(Continued) A young American girl, Miss Hayes, who was saved in the same lifeboat as we, took care of me and my brother up until our arrival in the United States. Aboard Carpathia, she made the acquaintance of Mme. Wittmer who had lost her husband and oldest son in the sinking. Mme. Wittmer told her that as her niece, Mrs. Tyler, could speak French and loved France so much, it seemed to her an ideal situation that we would be taken in by Mrs. Tyler who lived outside Philadelphia. The rescue aid mission in New York decided in the end, to entrust us to her (Mrs. Tyler) who gathered us up as tenderly as if we were her own children. It was at her home that my mother came to seek us, and she took us back to Nice. I was able to give her the last affectionate sentiments from my Father. I will never forget all I owe my father and mother. I also will never forget my debt to my American friends who took care of me and my brother.
(This interview was taped and filmed at the Maritime Museum du Palais de Chaillot in Paris, October 6, 1982. Also CHILDREN of THE TITANIC, written by his daughter, Elisabeth Bouillon is well worth a look)
Bulletin- French Press Agency Jan. 31, 2001
Dead- Professor Michel Navratil, Philosopher and survivor of the Titanic.
Philosopher, Honorary Professor of psychology at the University of Montpellier, survivor of the Titanic, died Tuesday of cardiac arrest in his 93rd year, his daughter announced on Wednesday. Born in Nice on July 12, 1908, he had left with his father and brother aboard Titanic under a false name as his parents were in the process of separation. The boys and their father were going to join some family members already living in the United States. After their father's death in the sinking, the two children, Lolo and Momon, stayed in the United States for 3 weeks with a young lady who took charge of them in the lifeboat until they could be identified. The children's photo was circulated around the world- their mother, living in Nice, recognized her sons. She went to some great trouble to produce the proof of her claim as parent. She went to find them and bring them back to France. The young survivor went on to school in 1928, and in 1934 specialized in studies in the field of Philosophy. He wrote his thesis on "Constitutive Tendencies of Living Thought" ,and according to his daughter, the death experienced in his young life had great influence on his life and career. When he spoke of the wreck he remembered that their father came to find them, put them in a lifeboat- "We were entrusted to a beautiful American lady I believe we had passed walking by. I remember the splash of the boat as it hit the sea. I fell asleep in the lifeboat. I awoke at dawn- our boat turned its back to the icebergs-I could not see them. On Carpathia, the ship that saved us, I only remember my upset stomach." This was recounted in an interview in 1996
(continued)The father, Michel Navratil, is interred in Halifax under his false name of Hoffman. Momon died at age 40. The philosopher was married, according to his daughter, "and was a lively epicurean! He could adapt himself to any situation, she said, always incorporating his own special philosophical world. We, my brother, sister and I, know that Titanic played a fundamental role in the formation of his personality. After having confronted such a tragedy at such a young age, it gave him an immense zest for living. My father was always his own Master."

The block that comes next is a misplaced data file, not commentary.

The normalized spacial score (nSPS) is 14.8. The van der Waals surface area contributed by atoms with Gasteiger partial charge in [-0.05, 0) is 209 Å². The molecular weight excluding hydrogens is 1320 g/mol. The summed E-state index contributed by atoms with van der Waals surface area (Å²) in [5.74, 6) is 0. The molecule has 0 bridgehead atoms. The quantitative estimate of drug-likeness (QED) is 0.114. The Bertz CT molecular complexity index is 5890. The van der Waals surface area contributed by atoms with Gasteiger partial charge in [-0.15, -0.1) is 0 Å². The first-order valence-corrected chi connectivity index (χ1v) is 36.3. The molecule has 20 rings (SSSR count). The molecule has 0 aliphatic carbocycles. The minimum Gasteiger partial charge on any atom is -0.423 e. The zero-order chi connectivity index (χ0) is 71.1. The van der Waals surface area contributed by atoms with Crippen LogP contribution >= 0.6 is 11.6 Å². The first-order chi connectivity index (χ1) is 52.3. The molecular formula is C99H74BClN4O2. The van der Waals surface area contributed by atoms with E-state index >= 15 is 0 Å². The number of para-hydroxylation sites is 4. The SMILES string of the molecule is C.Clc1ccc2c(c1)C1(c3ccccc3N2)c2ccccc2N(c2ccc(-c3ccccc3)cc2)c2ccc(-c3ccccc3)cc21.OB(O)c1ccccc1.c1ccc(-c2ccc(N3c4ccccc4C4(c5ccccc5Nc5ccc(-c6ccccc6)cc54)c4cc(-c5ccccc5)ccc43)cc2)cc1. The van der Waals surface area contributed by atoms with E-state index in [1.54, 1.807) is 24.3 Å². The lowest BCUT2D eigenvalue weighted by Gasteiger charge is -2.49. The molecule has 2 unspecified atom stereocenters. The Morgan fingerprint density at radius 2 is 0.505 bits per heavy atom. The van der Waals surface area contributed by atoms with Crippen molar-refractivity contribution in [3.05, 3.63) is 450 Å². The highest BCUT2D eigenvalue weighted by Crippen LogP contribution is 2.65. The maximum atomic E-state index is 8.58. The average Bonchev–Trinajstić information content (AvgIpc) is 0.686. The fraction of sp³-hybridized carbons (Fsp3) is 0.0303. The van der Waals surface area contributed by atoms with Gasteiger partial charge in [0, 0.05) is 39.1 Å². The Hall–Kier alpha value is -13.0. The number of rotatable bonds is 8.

Paul and Robert- no great achievement- just years at teaching French! It has been a wonderful key to amazing adventures, both in working for the artifact recovery team, and in meeting and assisting Michel for 10 years. Once he told me he could remember sitting in the diningroom on Titanic- and seeing the horizon out a window. -Two things I will treasure for my lifetime, one was introducing Michel to Peg Starbuck, Miss Hayes' (Mrs. Easton)daughter, and arranging to take Michel to Mass, then to visit his father's grave with a priest for the only time in Halifax in 1996. I have recounted that day in detail elsewhere on this board -but I cannot tell you what it was to see him fall to his knees on his father's grave- I heard him say "Papa" softly. I will never forget it. He was a lovely man- so brilliant, with a wry humor, appreciation for life, good conversation, fine wine, dancing, and beauty. I can scarcely believe he is really gone from our midst.
Thanks seems a small word for such a loving tribute. I know how sweet (and amusing!) your friendship was with Michel Navratil Jr. and how his passing saddened you.
Of all the people who sailed on Titanic - 90 years ago exactly as of next week - none have captivated us half as much as Michel Navratil and his sons, a heartbroken father recklessly fleeing a shattered marriage with his little boys, only to lose his own life for his haste. It is a story that touched the world in 1912 and still touches us today.
Thank you for helping Michel Jr. to be reunited with the family who cared for him and his brother after the disaster that claimed their father and for being there to comfort him when he visited for the first time the grave of his "Papa" where he made peace with him at last.
Shell, it seems you are always where you are needed. You are always ready to lend a helping hand, to give encouragement, to show love and spread joy. May God bless you for what you have done over the years, whether it was looking after Mrs. Robb, Mr. Drew and M. Navratil, or most recently, arranging a memorable and affecting salute to Walter Lord.
I think TI or one of the Titanic societies should consider instituting a Humanitarian Award to recognize those who contribute selflessly to the cause of education in this genre of history - people like George Tulloch and our own Phil Hind. But the very first person to receive such an award should be you.